China’s innovation dilemma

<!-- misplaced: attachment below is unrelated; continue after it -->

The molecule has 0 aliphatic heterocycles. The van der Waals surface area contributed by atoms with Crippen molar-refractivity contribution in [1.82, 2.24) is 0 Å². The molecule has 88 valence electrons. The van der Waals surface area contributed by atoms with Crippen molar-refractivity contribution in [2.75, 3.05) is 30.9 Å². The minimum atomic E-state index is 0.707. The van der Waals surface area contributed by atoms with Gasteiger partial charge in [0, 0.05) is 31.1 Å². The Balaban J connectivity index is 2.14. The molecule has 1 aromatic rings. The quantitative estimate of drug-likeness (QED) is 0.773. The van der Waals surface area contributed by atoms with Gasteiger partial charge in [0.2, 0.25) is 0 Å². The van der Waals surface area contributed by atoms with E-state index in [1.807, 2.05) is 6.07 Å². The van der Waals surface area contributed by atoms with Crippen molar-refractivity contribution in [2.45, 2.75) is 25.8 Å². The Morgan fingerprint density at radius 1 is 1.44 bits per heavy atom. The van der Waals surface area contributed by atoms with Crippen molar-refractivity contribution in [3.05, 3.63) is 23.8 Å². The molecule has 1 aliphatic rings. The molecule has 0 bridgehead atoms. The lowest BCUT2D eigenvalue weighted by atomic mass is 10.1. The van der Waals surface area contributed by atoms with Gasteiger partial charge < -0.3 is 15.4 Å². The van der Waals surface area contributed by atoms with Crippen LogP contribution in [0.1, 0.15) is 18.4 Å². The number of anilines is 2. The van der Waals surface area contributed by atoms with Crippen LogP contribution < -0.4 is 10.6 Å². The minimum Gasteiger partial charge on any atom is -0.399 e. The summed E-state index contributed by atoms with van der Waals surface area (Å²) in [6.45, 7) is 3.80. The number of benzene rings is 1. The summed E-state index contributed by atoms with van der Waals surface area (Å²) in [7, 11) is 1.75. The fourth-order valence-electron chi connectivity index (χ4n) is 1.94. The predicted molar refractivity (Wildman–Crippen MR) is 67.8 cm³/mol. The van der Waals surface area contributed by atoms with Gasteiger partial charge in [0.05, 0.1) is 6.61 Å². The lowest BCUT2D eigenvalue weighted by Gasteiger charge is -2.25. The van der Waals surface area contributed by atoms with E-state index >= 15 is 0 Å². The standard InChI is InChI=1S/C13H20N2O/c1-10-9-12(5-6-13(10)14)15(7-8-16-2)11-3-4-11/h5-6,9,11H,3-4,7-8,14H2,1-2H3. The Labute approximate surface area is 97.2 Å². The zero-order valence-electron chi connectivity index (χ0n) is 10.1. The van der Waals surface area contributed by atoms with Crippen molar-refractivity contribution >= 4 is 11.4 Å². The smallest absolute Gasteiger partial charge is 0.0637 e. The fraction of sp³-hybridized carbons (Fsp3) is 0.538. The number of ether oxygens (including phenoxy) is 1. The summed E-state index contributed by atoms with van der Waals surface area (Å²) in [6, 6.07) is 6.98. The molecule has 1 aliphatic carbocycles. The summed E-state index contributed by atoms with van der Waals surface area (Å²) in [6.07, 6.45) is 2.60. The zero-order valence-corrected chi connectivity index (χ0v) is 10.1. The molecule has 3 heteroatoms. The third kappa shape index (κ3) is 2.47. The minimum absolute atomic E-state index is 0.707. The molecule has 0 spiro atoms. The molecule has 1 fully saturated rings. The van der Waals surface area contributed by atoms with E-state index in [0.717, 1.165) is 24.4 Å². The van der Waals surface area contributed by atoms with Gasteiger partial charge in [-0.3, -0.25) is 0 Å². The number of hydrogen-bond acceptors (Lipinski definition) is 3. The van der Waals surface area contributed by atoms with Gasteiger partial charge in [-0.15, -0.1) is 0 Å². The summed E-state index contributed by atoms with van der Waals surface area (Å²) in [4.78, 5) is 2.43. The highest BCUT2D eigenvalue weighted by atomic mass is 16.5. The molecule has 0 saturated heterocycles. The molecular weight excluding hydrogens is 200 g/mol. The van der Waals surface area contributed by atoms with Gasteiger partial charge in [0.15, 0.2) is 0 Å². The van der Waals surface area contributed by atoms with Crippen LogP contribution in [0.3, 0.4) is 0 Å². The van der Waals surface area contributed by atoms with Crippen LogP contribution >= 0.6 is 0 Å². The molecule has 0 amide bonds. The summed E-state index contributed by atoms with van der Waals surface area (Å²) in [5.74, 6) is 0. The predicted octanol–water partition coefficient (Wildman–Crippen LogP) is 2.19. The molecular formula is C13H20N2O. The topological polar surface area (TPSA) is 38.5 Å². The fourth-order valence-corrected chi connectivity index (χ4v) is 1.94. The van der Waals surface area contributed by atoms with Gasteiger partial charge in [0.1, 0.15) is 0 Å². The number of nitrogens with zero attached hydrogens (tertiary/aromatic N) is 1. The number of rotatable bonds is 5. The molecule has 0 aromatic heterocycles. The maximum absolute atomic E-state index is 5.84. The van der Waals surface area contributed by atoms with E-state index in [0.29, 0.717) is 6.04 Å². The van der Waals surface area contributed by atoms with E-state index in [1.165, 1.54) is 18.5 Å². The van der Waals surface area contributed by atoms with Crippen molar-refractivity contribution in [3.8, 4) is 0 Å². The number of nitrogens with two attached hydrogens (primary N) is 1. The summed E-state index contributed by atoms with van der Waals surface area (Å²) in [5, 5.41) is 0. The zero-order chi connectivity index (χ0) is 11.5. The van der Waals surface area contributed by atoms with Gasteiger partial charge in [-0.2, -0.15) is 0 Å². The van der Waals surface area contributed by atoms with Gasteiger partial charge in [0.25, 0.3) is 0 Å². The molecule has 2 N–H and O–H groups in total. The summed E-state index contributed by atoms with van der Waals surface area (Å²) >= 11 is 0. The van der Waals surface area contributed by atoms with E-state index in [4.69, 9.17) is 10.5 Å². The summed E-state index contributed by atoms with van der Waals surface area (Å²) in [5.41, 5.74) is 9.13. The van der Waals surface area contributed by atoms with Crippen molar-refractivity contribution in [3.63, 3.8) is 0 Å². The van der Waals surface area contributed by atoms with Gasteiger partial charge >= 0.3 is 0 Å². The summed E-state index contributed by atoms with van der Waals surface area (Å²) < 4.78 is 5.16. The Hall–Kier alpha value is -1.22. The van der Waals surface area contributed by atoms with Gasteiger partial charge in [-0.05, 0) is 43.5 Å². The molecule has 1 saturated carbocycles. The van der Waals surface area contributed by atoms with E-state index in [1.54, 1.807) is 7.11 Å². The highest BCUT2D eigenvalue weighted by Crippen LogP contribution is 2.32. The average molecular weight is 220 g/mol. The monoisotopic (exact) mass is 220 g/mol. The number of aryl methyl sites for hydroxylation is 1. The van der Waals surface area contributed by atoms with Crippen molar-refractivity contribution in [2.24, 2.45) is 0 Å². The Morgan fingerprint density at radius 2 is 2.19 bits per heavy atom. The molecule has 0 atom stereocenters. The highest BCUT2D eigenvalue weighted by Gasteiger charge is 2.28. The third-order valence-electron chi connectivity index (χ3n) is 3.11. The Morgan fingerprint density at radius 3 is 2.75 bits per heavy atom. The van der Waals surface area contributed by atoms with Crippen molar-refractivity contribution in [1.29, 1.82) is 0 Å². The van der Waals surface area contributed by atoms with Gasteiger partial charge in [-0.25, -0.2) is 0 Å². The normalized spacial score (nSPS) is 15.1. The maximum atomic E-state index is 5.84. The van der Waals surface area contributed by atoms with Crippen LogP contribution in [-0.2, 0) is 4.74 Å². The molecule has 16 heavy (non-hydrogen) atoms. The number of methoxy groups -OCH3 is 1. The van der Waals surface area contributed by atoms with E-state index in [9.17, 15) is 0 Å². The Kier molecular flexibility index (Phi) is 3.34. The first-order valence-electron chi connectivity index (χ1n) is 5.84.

Compared with the rest of the world, China’s doing all right. The world’s second-largest economy is the massive engine that’s pulling along much of the developed world right now. Yet China’s leaders face a crucial long-term challenge: how to lift its sluggish innovation performance? As Fast Company’s Linda Tischler writes, China’s ability to innovate will be hampered by deep cultural forces, particularly in creating an ecosystem conducive to ideas and creative thinking. Such barriers aren’t quickly overcome. In the 2010-2011 Innovation for Development Report, prepared by the IMF, the OECD and the United Nations, China is ranked a less-than-impressive 61 out of 131 countries. China-watchers Anil Gupta and Haiyan Wang, authors of Getting China and India Right, contend that the very measures Beijing has used to foster Chinese innovation have stifled it. “Virtually every assessment of the indigenous innovation program has framed it as a win-lose proposition—a win for China and a loss for foreign multinationals,” they say. “Our analysis, however, suggests that indigenous innovation measures have been counter-productive for China itself. Instead of inducing technology giants to shift leading-edge R&D work to China at a faster pace, its effect has been exactly the opposite.” Essentially, foreign companies don’t trust China as a secure location for such research, they say. With its liberal R&D environment, India is proving far more attractive to foreign firms, despite China’s larger economy and market, bigger stream of PhDs and its fourfold spending on R&D. “Beijing is standing in the way, because it’s looking at the problem from the wrong angle,” Gupta and Wang argue. “Instead of trying to extract technology from foreign firms today, it should be creating a hospitable environment for these firms to create and train world-class innovators.”

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